It should be available in both print and electronic formats, for those who appreciate one or the other. I’ll announce it when it’s ready to go.

Is there anything you’d like to make sure is covered in the new book? Let me know in the comments.

Published in: on June 26, 2021 at 1:07 pm  Comments (1)  

Stealth NYC Trip, Fairies under the Elders, Online Manuscripts, Anti-Semitism in Magical Works

I made a quick trip to NYC to drop off a copy of the Bellhouse book at the NYPL. I didn’t schedule time to see others – just stopped at a couple of shops, grabbed some Middle Eastern food, and headed back upstate. I hope to visit again soon.

My article, “The Herb and the Lady under the Elder at Noon: Analysis of an Early Modern Magical Ritual,” has appeared in the fifth issue of The Enquiring Eye, the journal of the Museum of Witchcraft and Magic.

I’ve found a few works of interest in the Virtual Manuscript Library of Switzerland. This short copy of a book purporting to be Faust’s Höllenzwang might be the sort of thing Papers readers should like.

Phil Legard notes that the Lecouteux book I showed in the last post has some problematic content. Having looked at it, I can confirm one of the passages chosen has one anti-Semitic account which I’m not sure adds much to the work. Admittedly, even my own books do include statements from our early modern authors blaming the Jewish people unfairly, as many authors of the time did. I’m going to be doing my best to note such passages and their significances as I go forward.

The Precious Apothecary review will appear next week.

Published in: on June 13, 2021 at 7:28 pm  Leave a Comment  

Book Shopping at Long Last, Upcoming Reviews, Open Access Books on Magic, Slavic Folklore, Cultural Appropriation

Lecouteux, Travels to the Otherworld; Reed, Recared’s Unclean Pamphlet; Pennick, Ancestral Power of Amulets, Talismans, and Mascots

I went out of town this weekend to see my family for the first time since December 2019. Along the way I got to re-visit some of my favorite bookshops, as you can see above. Please feel free to ask me about any of these items.

I finished Precious Apothecary on the plane, but I need to write it up and get a couple things in order before I do. I also received a reviewer’s copy of Acher and Sabogal’s Clavis Goêtica, which will probably be the next item on my list.

If you’re interested in scholarly books on magic, Owen Davies has been posting links to some excellent open access works, including Beyond the Witch Trials, Witchcraft Continued, and The Materiality of Magic.

A small group of friends was hoping to learn something about Slavic folklore, so I invited Katarina Pejovic, author of Balkan Folk Magic: Zmaj, to speak to them. It was wonderful – it takes talent and a considerable depth of knowledge to talk about Serbian dragon lore for an hour and a half, while making it clear that a dozen other topics could be addressed with equal depth and fervor. I recommend her highly to anyone seeking a speaker on this topic.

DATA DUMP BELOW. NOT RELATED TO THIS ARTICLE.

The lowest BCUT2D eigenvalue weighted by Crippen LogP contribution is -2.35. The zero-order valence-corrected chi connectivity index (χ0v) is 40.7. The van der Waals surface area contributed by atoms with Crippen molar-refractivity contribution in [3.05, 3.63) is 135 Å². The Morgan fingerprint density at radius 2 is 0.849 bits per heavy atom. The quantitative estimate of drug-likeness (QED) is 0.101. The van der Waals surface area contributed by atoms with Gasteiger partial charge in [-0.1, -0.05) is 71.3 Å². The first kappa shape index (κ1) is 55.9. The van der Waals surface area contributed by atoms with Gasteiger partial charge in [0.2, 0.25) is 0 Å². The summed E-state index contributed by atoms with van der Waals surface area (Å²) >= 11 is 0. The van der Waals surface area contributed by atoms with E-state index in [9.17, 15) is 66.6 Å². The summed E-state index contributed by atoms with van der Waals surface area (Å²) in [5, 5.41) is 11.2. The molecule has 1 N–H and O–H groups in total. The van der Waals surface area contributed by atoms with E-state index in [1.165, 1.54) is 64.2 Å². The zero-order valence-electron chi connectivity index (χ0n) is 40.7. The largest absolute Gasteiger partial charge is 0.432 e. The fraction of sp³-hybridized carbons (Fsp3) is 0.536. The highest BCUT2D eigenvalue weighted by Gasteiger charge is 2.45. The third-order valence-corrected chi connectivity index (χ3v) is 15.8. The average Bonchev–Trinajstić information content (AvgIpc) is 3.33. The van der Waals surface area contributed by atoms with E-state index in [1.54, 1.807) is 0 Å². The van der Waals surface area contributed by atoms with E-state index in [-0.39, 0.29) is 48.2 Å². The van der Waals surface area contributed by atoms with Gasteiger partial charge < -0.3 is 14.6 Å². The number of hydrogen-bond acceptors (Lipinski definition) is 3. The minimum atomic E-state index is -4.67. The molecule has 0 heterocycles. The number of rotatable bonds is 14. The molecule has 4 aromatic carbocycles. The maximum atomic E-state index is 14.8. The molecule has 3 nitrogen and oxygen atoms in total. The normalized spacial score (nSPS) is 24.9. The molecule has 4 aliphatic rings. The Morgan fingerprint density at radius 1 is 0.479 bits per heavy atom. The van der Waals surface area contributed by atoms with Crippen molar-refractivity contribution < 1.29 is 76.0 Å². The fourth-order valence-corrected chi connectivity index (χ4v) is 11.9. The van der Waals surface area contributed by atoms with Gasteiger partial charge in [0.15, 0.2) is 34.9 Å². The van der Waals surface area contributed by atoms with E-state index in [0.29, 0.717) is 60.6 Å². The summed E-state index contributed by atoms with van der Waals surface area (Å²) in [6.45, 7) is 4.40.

Some of my FB friends have been circulating links to a Patheos article “Cancelled for Renovations: More Thoughts on Closed Practices” by Thumper Marjorie Forge, dealing with the usage of spiritual practices from other cultures. I think the author is moving in a good direction, yet there are points with which I disagree intensely. I’ll summarize briefly:

  • Cultural appropriation is not itself bad; instead, it is a neutral concept that become problematic when people from historically advantaged backgrounds appropriate practices from people who are historically disadvantaged. In those circumstances, the people, the history, and the practices appropriated may yield different answers for different people.
  • If one is practicing using elements of the cultures of historically disadvantaged groups, consideration of those groups should not be absent from practice or life. Forge offers an example of five individuals working with “Sokovian” culture. I do think that seeking out transactions with indigenous artisans is a good step, but none of these hypothetical practitioners discuss, learn about, or find ways to address the conditions that led to or maintain the Sokovians’ marginalized status, such as a robot army destroying their capital. This could include talking to people from the culture in an open-minded way, seeking out local media, supporting relevant legislation, or any number of other practices.
  • Many of the approaches I see here and elsewhere adopt a “checklist” mentality to cultural appropriation. All someone needs to do is avoid X, Y, and Z, and they will be Good People Not Doing Anything Wrong. I think it is more useful to periodically engage in self-reflection: Has my understanding of this practice changed? Do I know more about those who historically practiced this spirituality? How does that affect my life and my approach? The answers will be different based on the person, the culture, and the practice, of course.

Take care of yourselves, and I’ll talk to you more later.

Published in: on May 26, 2021 at 12:33 pm  Leave a Comment  

Vaccinated, Kickstarter Non-Starter, Paper Given, Medieval Exorcism, Book Received, Dungeon Crawl Classic Thoughts, More

Above illustration from Paul Huson’s Liber Spirituum, now available here.

I’m now fully vaccinated, having spent two days after the second Moderna shot squirreled away watching a Rocky marathon. It did turn out to be more inspirational and interesting than I had thought it would be.

A little while ago, we had an interesting Kickstarter for a “Hastur Tarot Deck.” The project was fully-funded and featured full colour art for a Tarot deck based on the one that John Tynes and I wrote up for Delta Green: Countdown two decades ago. Trouble was, the publisher hadn’t checked with John or I or Arc Dream, who own the rights. Shortly after someone contacted the Kickstarter to point this out, the whole affair was shut down due to “personal issues.” I believe an official release will be Kickstarted later this year, so Mythos fans should have something to which to look forward.

I’ve been holed up at the International Congress on Medieval Studies, where I gave a talk on saints being conjured – mostly Saint Helen and Saint George, with a side note on the St. Christopher prayer. My thanks to the organizers, and I hope to present again in subsequent years.